This short Tree Trail is along the public open space between Frome Terrace and the Millstream in Dorchester. Old maps of Dorchester (from the 17th century) suggest that this open space was once an island as there appears to have been a second millstream along the line of what is now the road.
Starting at the eastern (Orchard Street) end, the first tree to note is the magnificent Sycamore (Acer pseudoplatanus) by the Millstream itself. This Sycamore is reported to be the tallest in Dorchester and it has a girth of at least three hugs. The cottages in Frome Terrace date from the 1870s and so it was quite possible that this Sycamore was already present when the houses were being built. This tree has probably thrived as it’s roots have an abundant supply of water from the Millstream itself. Note the bark which is pinky grey and becomes shaggy with age, with distinctive grey plates forming.
Moving westwards along the Terrace we come across a Common Ash (Fraxinus excelsior). This is one of the gathering places of the Mallard that frequent the Millstream. They come here for the grain in the bird feeders and you can see how their webbed feet have eroded the soil from the roots of the tree. The Ash has small but striking purplish flowers in the spring, before the leaves emerge. After flowering, you will see bunches of seeds, commonly called ‘keys’, hanging down from the branches. The bark is greyish-green, smooth in young trees and then becomes fissured with age.
Westwards again, and we have a fairly young Horse Chestnut and a Cherry Plum (Prunus cerasifera) growing by the fence adjacent to the Millstream. This has probably been cut down at some stage in the past and is now growing as a shrub rather than a tree with just one trunk. Cherry Plum is one of the earliest trees to flower in Dorchester (after the varieties of Winter Cherry), producing lots of clear white blossom before the Blackthorn (with which it can be easily confused). A Cherry Plum will produce fruit in good years, like a large cherry or a small plum, so the trees can be found in some unusual places depending where the stone (which contains the seed) was dropped.
Moving back towards the houses, we come across a wonderful old Silver Birch (Betula pendula). These trees do not live to a grand old age like an Oak or a Beech might, but they are fast growing and show their age well in their deeply fissured bark. The fruiting catkins stay on the twigs until winter, shedding very small, winged seeds when they are ready. The Silver Birch and the Downy Birch (Betula pubescens) are lovely native trees for gardens as they can attract a lot of wildlife at all times of the year.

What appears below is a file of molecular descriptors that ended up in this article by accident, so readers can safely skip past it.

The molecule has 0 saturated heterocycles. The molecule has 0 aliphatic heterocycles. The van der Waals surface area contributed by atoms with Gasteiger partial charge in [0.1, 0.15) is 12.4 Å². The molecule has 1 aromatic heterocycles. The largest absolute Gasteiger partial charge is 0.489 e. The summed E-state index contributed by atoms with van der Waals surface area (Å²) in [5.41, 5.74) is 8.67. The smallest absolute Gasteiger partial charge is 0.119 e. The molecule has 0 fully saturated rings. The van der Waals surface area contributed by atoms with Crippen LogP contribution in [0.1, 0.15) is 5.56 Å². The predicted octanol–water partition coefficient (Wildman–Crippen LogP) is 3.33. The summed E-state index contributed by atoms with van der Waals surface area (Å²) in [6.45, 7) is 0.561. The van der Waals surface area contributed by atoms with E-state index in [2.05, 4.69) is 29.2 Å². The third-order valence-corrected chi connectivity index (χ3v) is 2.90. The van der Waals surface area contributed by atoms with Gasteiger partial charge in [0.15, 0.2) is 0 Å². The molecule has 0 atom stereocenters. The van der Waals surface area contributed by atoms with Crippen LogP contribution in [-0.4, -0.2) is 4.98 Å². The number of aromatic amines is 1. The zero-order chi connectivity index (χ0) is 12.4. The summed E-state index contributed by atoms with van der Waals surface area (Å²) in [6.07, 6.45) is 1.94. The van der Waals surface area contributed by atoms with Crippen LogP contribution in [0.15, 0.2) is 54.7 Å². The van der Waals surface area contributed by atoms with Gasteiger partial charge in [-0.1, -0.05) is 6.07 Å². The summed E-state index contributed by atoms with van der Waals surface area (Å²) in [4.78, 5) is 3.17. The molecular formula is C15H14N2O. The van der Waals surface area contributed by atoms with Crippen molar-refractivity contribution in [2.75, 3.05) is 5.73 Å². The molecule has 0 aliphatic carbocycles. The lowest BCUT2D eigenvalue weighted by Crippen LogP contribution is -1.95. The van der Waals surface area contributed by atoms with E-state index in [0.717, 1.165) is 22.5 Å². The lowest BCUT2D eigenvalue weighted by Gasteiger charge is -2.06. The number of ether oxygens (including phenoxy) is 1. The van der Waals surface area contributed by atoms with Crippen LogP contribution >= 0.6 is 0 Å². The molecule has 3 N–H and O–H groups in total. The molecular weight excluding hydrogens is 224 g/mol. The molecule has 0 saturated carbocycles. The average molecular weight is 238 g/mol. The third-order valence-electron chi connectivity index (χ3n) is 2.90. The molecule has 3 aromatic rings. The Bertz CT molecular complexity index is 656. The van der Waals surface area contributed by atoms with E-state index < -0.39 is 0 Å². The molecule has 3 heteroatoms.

Next along the open space we come to a Common Lime (Tilia x vulgaris, a hybrid between the Broad- and Small-leaved Lime). The Common Lime has been planted extensively around Dorchester over the centuries and they are a big feature in Queens Avenue and in the avenues that line the Walks, where they have been planted alongside Horse Chestnut and Sycamore. The Common Lime flowers in high summer, after the leaves have emerged. Although each flower is quite small, they are scented and attract bees to their rich source of nectar. The mature bark is an unremarkable grey-green brown, irregularly ridged.
Passing by the Weeping Ash, we come to a magnificent Horse Chestnut (Aesculus hippocastanum), one of the great trees of Dorchester. Horse Chestnuts were first planted in the UK in the early 1600s and apparently the name comes from their association with medicine for horses. This particular tree seems to be one of the last Horse Chestnuts to flower in the town and produces a magnificent display of upright plumes of creamy pink or white flowers. The Horse Chestnut is, of course, the source of a much admired and often collected fruit – the conker.
Next, and in striking contrast to the Chestnut, we have a partially variegated Norway Maple (Acer platanoides). The majority of the branches carry fully green leaves but there are several that carry distinct silvery white margins and seedcases. The Norway Maple carries a profusion of small, lime green flowers in spring, before the leaves emerge, giving the trees a very welcome fresh appearance as spring arrives. The winged fruit is spread by the wind and seedlings can sometimes be found around the base of the parent tree.
Skip passed the small Flowering Cherry and look for the old Hawthorn (Crataegus mongyna) by the railings adjacent to the Millstream. This tree gives us a wonderful display of white blossom in the spring. The roots of the tree are probably watered by the Millstream and the fruit, the ‘haws’, attract flocks of songbirds in autumn and winter. The bark on the trunk of a young Hawthorn is smooth but becomes strikingly fissured with age.